Figure 2.
 
Inflammatory cytokines in AH of leptospiral uveitis and control. Fifty microliters of undiluted AH was analyzed by CBA for human inflammatory cytokines. *Significantly higher than in the cataract control (P < 0.05); †Significantly higher than in phacolytic and Behçet’s uveitis (P < 0.05). Error bars, minimum and maximum values.
Figure 3.
 
Th1/Th2 cytokines in AH of patients with uveitis and control subjects. Fifty microliter undiluted AH was analyzed by CBA for Th1/Th2 cytokines. *Significantly higher than in the cataract control (P < 0.05); †Significantly higher than in the phacolytic, Behçet’s uveitis, and cataract control (P < 0.05). Error bars, minimum and maximum values.
Figure 3.
 
Th1/Th2 cytokines in AH of patients with uveitis and control subjects. Fifty microliter undiluted AH was analyzed by CBA for Th1/Th2 cytokines. *Significantly higher than in the cataract control (P < 0.05); †Significantly higher than in the phacolytic, Behçet’s uveitis, and cataract control (P < 0.05). Error bars, minimum and maximum values.
Figure 4.
 
Confirmation that monoclonal antibody F70 24 is specific for L. interrogans serogroup Icterohaemorrhagiae serovar Copenhageni LPS. Leptospiral LPS antigens (1.0 μg/dot) were spotted onto nitrocellulose membrane. Dot-blot analysis was performed without treatment (A), after proteinase K treatment (B), and after periodate treatment (C) of antigens using serovar Copenhageni-specific monoclonal antibody (1:1000) followed by biotinylated goat anti-mouse Ig (1:3000) and streptavidin-HRP (1:1000). Ictero-Cop, Serogroup Icterohaemorrhagiae serovar Copenhageni.
Figure 4.
 
Confirmation that monoclonal antibody F70 24 is specific for L. interrogans serogroup Icterohaemorrhagiae serovar Copenhageni LPS. Leptospiral LPS antigens (1.0 μg/dot) were spotted onto nitrocellulose membrane. Dot-blot analysis was performed without treatment (A), after proteinase K treatment (B), and after periodate treatment (C) of antigens using serovar Copenhageni-specific monoclonal antibody (1:1000) followed by biotinylated goat anti-mouse Ig (1:3000) and streptavidin-HRP (1:1000). Ictero-Cop, Serogroup Icterohaemorrhagiae serovar Copenhageni.
Figure 5.
 
Estimation of leptospiral LPS in AH by dot-blot analysis. (A) Different concentrations of serovar Copenhageni LPS antigen were spotted to prepare the standard curve. (B) Indicated amount of AH of patients with leptospiral uveitis seropositive to serovar Copenhageni (LU-1 to LU-5) and (C) AH (100 μL) of cataract control samples (CC-1 to CC-5) were used as antigens, followed by Icterohaemorrhagiae LPS-specific monoclonal antibody (1:1000), biotinylated goat anti-mouse Ig (1:3000), and streptavidin-HRP (1:1000). Cop, serovar Copenhageni.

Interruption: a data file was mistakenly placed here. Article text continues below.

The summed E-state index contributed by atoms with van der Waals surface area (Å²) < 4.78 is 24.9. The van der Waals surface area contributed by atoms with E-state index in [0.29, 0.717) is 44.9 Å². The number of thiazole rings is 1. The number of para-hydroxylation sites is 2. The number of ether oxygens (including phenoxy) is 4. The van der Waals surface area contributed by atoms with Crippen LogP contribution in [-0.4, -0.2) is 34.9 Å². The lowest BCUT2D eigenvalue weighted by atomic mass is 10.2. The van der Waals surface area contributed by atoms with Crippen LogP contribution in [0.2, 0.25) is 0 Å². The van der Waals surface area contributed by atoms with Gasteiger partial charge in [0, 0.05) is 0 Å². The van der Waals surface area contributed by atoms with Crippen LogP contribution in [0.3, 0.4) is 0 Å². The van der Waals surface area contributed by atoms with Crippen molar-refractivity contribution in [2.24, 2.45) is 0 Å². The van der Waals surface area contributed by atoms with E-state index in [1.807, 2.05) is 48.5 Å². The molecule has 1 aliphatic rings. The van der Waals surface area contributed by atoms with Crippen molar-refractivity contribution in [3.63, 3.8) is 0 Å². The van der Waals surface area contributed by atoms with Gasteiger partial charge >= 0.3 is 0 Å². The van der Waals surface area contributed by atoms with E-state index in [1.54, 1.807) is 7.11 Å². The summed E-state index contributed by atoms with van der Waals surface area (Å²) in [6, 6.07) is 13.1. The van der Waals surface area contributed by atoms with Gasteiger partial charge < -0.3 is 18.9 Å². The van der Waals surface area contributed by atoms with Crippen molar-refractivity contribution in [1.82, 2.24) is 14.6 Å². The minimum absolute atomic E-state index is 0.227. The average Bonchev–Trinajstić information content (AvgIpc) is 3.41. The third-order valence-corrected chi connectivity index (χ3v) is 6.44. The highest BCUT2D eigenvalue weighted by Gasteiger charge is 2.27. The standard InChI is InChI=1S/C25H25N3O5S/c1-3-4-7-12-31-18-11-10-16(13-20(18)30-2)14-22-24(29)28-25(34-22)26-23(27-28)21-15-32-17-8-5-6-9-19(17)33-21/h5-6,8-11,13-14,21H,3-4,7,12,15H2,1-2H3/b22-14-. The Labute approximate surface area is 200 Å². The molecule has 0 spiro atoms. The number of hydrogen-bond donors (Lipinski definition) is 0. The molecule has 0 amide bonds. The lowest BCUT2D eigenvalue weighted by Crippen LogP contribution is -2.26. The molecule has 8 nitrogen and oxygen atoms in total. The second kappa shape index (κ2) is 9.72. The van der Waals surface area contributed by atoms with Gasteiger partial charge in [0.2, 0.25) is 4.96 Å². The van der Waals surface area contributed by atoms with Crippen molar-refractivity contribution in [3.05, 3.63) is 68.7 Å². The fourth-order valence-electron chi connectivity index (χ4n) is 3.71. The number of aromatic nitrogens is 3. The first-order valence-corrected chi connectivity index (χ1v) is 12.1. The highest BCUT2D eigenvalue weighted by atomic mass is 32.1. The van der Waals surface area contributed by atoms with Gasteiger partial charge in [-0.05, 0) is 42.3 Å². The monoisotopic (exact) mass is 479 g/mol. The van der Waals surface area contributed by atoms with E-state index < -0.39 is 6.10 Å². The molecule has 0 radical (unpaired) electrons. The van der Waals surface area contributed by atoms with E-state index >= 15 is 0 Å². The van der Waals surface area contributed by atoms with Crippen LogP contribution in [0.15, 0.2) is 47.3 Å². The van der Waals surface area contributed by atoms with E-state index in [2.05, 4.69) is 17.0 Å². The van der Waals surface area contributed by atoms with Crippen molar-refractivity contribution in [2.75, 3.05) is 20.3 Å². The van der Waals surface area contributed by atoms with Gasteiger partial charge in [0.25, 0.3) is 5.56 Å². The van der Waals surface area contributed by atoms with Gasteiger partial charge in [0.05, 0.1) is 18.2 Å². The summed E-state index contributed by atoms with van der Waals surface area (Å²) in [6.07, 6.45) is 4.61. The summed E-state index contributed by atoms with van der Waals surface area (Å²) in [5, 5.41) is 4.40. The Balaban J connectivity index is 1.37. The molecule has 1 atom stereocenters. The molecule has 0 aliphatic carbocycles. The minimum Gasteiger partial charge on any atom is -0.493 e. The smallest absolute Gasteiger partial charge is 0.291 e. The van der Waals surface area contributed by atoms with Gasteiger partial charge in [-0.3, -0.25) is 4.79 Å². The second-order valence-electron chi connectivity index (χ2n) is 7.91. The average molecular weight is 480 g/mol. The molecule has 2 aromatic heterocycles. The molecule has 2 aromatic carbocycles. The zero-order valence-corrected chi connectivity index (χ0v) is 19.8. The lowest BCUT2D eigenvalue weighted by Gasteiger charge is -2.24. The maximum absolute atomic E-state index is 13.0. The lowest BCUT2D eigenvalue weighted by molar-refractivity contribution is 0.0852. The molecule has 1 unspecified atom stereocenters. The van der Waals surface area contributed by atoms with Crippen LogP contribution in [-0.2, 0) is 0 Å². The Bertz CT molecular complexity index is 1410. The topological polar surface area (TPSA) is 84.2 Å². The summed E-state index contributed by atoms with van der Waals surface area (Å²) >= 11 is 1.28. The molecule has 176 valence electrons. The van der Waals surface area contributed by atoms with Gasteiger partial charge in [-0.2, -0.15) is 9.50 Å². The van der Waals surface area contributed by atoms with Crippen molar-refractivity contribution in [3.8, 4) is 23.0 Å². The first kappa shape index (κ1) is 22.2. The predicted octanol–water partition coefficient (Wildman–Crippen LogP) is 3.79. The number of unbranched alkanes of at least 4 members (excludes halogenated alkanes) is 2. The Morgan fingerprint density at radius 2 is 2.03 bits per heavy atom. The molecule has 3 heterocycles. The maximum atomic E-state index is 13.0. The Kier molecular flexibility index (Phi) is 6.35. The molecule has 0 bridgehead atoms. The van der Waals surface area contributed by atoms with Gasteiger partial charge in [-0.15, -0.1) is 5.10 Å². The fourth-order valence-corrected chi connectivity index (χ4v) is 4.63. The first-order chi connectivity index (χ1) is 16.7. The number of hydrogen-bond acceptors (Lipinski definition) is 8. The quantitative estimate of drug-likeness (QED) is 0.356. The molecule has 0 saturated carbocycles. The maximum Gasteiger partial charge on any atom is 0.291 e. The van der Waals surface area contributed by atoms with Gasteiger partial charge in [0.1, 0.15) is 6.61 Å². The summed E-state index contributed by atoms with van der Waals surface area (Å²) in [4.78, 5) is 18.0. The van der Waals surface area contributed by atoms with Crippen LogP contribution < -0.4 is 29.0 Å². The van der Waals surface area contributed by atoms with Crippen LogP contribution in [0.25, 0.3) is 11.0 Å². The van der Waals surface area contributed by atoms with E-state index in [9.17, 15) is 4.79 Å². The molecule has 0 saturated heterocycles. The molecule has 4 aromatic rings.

Figure 5.
 
Estimation of leptospiral LPS in AH by dot-blot analysis. (A) Different concentrations of serovar Copenhageni LPS antigen were spotted to prepare the standard curve. (B) Indicated amount of AH of patients with leptospiral uveitis seropositive to serovar Copenhageni (LU-1 to LU-5) and (C) AH (100 μL) of cataract control samples (CC-1 to CC-5) were used as antigens, followed by Icterohaemorrhagiae LPS-specific monoclonal antibody (1:1000), biotinylated goat anti-mouse Ig (1:3000), and streptavidin-HRP (1:1000). Cop, serovar Copenhageni.
Figure 6.
 
Amount of leptospiral LPS in AH of patients with leptospiral uveitis and control samples (seven samples/group). The level of leptospiral LPS in five AH samples included in Figure 5along with additional two samples from leptospiral uveitis were quantified and included in this graph. All seven were from patients who were MAT seropositive for the L. interrrogans serogroup Icterohaemorrhagiae serovar Copenhageni. *Significantly higher than nonleptospiral uveitis and cataract control subjects (P < 0.05).
Figure 6.
 
Amount of leptospiral LPS in AH of patients with leptospiral uveitis and control samples (seven samples/group). The level of leptospiral LPS in five AH samples included in Figure 5along with additional two samples from leptospiral uveitis were quantified and included in this graph. All seven were from patients who were MAT seropositive for the L. interrrogans serogroup Icterohaemorrhagiae serovar Copenhageni. *Significantly higher than nonleptospiral uveitis and cataract control subjects (P < 0.05).
Table 1.
 
Profile of Infiltrating Cells in AH and Blood of Leptospiral Uveitis Patients and Control Subjects
Table 1.
 
Profile of Infiltrating Cells in AH and Blood of Leptospiral Uveitis Patients and Control Subjects
Cellular Profile Median (Minimum, Maximum)
Neutrophils (%) Lymphocytes (%) Monocytes (%) Macrophages (%) Eosinophils (%)
Aqucous humor
 Leptospiral uveitis (n = 10) 86 (56, 99)* , † 12 (1, 34), † 2 (0, 7) 0 0
 Phacolytic uveitis (n = 10) 2 (0, 18), † 8 (0, 13), † 2 (0, 5) 87 (70, 90) 0
 Behçet’s uveitis (n = 6) 85 (48, 91)* , † 9 (1, 15), † 2 (0, 2) 0 (0, 3) 0
 Cataract controls (n = 10) 0 0 0 0 0
Blood
 Leptospiral uveitis (n = 10) 64 (50, 76) 34 (21, 62) 1 (0, 3) 0 2 (0, 4)
 Phacolytic uveitis (n = 10) 62 (52, 81) 33 (16, 43) 3 (0, 6) 0 2 (0, 7)
 Behçet’s uveitis (n = 6) 73 (63, 89) 23 (5, 23) 3 (2, 5) 0 2 (1, 6)
 Cataract controls (n = 10) 69 (59, 76) 25 (22, 34) 4 (1, 5) 0 2 (1, 2)
Table 2.
 
Comparison of Clinical and Laboratory Findings in Leptospiral Uveitis Patients with Control Subjects
Table 2.
 
Comparison of Clinical and Laboratory Findings in Leptospiral Uveitis Patients with Control Subjects
Leptospiral Uveitis (n = 22) Phacolytic Uveitis (n = 10) Behçet’s Uveitis (n = 9) Cataract Controls (n = 13)
Clinical presentation Acute Acute Chronic
Clinical presentation Unilateral/bilateral Unilateral Unilateral/Bilateral
Clinical presentation Anterior/pan uveitis Anterior uveitis Pan uveitis
Clinical presentation Infectious Noninfectious Autoimmune
IgM antibodies to leptospiral LPS in serum by MAT +
Protein exudation in AH ++ ++ ++
Cellular infiltration in AH
 Neutrophils +++ +++
 Macrophages +++
 Lymphocytes + + +
 Monocytes + + +
Cytokines in AH
 IL-6 +++ +++ ++ ±
 IL-8 +++ ++ ++ ±
 IL-12p70 ++ +
 TNF ++ + +
 IL-10 ++ +
 IFN-γ + +++
Leptospiral LPS in AH ++
×
×